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National Black History Month has received official recognition in Canada and the United States, however, it is now spreading across the world, with the UK, Ireland, and the Netherlands getting involved. With that in mind, it is now time to reveal more about observing this month and the unique history that is behind it.

History of National Black History Month

National Black History Month started as a method of remembrance with regard to the vital events and people in the history of the African diaspora. Today, it is an important month of both remembrance, recognition, and education. It is a time for people of any color to look at the incredible figures in Black History, as well as raising awareness about the issues that are still present in society in terms of racism and the rights that black people are affected by. Education is at the core of National Black History Month, and it is a great opportunity for people from all walks of life to broaden their horizons and expand their understanding.

While some people say that National Black History Month can be traced back to “Negro History Week,” which was created by historian Carter G. Woodson in 1926 alongside the Association for the Study of Negro Life and History, its inspiration goes back even further than that. In the summer of 1915, Woodson traveled with many friends from his hometown of Chicago to Washington D.C. for a celebration of the 50th anniversary of the emancipation of black people. They were a few of many thousands of black people who traveled across the country that summer to honor the progress that had been made since the destruction of slavery.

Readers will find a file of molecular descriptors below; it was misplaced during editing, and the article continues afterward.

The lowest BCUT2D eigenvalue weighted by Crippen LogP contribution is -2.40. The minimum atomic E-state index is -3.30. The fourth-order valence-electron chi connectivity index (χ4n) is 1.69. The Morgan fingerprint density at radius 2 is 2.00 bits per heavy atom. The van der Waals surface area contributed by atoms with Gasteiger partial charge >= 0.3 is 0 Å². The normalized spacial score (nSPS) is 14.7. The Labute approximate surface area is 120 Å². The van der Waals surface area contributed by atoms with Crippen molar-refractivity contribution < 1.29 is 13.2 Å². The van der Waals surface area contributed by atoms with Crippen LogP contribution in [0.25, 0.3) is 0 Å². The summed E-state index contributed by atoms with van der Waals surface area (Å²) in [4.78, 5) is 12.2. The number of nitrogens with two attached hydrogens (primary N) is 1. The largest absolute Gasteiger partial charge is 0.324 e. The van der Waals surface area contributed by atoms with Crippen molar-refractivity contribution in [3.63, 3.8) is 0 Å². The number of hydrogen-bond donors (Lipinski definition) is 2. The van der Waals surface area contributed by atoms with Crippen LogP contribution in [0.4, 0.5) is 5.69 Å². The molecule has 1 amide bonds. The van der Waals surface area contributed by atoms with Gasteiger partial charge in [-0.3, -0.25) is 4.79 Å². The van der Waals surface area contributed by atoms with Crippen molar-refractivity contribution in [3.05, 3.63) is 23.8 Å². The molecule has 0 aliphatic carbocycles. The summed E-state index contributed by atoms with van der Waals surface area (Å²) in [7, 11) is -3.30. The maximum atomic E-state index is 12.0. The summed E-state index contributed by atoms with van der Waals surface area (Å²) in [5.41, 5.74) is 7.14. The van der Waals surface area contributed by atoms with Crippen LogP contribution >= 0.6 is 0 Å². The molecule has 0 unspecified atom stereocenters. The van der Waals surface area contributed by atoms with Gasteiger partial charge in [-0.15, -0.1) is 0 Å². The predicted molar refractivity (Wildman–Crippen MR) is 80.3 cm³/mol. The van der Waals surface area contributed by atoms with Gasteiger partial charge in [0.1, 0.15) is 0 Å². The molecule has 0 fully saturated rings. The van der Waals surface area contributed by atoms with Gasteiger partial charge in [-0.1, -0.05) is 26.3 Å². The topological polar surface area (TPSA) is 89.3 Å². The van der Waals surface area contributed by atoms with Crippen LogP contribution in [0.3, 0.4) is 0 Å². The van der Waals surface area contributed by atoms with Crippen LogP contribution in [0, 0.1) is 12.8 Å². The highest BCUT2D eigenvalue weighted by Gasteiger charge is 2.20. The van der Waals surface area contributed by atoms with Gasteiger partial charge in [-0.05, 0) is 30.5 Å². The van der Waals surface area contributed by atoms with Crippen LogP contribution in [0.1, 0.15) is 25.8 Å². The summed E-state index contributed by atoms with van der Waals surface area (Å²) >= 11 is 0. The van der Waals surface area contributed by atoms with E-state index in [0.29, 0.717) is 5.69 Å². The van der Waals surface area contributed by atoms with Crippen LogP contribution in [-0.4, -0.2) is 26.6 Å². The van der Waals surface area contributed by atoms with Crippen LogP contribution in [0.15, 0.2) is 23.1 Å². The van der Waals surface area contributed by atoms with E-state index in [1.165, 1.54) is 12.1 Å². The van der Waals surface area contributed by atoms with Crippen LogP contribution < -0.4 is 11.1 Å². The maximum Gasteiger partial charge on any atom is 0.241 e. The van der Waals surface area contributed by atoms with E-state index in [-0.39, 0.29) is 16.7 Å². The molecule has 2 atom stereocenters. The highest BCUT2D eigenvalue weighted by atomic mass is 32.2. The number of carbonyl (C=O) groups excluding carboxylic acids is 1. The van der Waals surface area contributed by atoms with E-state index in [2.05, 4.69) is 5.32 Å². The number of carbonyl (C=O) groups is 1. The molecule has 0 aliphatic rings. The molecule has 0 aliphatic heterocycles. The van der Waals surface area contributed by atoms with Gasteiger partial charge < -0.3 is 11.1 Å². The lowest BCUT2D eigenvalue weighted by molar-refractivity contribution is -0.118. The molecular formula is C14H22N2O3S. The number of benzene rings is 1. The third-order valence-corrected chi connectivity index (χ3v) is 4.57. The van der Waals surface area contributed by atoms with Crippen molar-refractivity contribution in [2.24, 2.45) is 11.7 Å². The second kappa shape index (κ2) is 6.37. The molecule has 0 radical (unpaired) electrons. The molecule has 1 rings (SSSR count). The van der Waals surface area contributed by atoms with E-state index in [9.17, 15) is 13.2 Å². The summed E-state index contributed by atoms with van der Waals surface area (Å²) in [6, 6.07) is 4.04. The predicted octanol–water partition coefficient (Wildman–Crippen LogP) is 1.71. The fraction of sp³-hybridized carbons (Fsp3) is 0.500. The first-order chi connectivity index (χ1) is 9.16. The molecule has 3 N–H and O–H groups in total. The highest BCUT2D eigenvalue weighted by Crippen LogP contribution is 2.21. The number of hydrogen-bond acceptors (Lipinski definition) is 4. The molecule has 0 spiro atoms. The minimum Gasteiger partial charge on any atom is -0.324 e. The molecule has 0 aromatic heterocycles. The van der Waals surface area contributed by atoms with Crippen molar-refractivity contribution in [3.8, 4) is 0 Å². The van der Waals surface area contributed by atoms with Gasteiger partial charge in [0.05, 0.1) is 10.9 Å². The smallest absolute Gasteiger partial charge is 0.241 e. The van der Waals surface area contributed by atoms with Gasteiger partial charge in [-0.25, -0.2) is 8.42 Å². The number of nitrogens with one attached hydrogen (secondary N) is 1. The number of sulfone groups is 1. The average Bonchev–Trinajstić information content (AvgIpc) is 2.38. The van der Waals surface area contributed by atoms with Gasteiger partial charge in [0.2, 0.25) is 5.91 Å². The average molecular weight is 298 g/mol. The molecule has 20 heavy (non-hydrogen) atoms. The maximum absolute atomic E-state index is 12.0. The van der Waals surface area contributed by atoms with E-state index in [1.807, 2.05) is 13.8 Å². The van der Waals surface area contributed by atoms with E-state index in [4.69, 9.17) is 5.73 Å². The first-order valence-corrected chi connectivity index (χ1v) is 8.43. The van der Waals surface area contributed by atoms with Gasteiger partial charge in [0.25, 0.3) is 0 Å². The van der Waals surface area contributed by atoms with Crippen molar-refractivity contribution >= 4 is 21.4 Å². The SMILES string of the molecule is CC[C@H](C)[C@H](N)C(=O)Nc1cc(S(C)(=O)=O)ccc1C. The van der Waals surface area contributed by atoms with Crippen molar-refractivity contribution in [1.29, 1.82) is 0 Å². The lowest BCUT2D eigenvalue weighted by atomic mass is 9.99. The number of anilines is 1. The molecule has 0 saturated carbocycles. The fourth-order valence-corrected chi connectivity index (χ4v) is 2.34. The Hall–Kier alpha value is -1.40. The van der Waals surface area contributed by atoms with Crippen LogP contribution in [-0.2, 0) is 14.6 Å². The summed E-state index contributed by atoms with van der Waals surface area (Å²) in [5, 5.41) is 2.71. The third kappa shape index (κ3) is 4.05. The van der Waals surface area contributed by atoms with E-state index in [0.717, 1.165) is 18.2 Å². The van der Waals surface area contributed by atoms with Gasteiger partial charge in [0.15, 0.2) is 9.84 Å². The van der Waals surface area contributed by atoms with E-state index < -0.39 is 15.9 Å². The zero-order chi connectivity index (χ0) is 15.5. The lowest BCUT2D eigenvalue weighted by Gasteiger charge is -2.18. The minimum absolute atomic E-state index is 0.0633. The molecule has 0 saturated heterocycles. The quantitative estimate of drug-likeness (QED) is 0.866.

This event spawned a new publication, The Journal of Negro History, which Woodson began in 1916. And finally, ten years later, the predecessor to National Black History Month was created.

A week in February was chosen by Woodson because he thought it was significant that it coincided with the birthdays of Frederick Douglass (14th of Feb) and Abraham Lincoln (12th of Feb), and both dates have long been celebrated in black communities for their impact on black history.

Even though the idea was formed around 50 years earlier, it was not until 1970 that National Black History Month as it is known today was created. It was first proposed in 1969 at Kent State University in Ohio, USA by the Black United Students and black educators. The first celebration took place the following year and, in six years’ time, it was being celebrated across the entire country. This happened when Gerald Ford, who was President at the time, recognized National Black History Month during the United States Bicentennial celebration.

During his speech, he said that Americans should:

Seize the opportunity to honor the too-often neglected accomplishments of Black Americans in every area of endeavor throughout our history

After this, National Black History Month spread to other parts of the world, with the United Kingdom first celebrating in 1987. However, in the UK, Ireland, and the Netherlands, the observance is in the month of October.

National Black History Month Timeline

1619

Journal entry records delivery of slaves to Virginia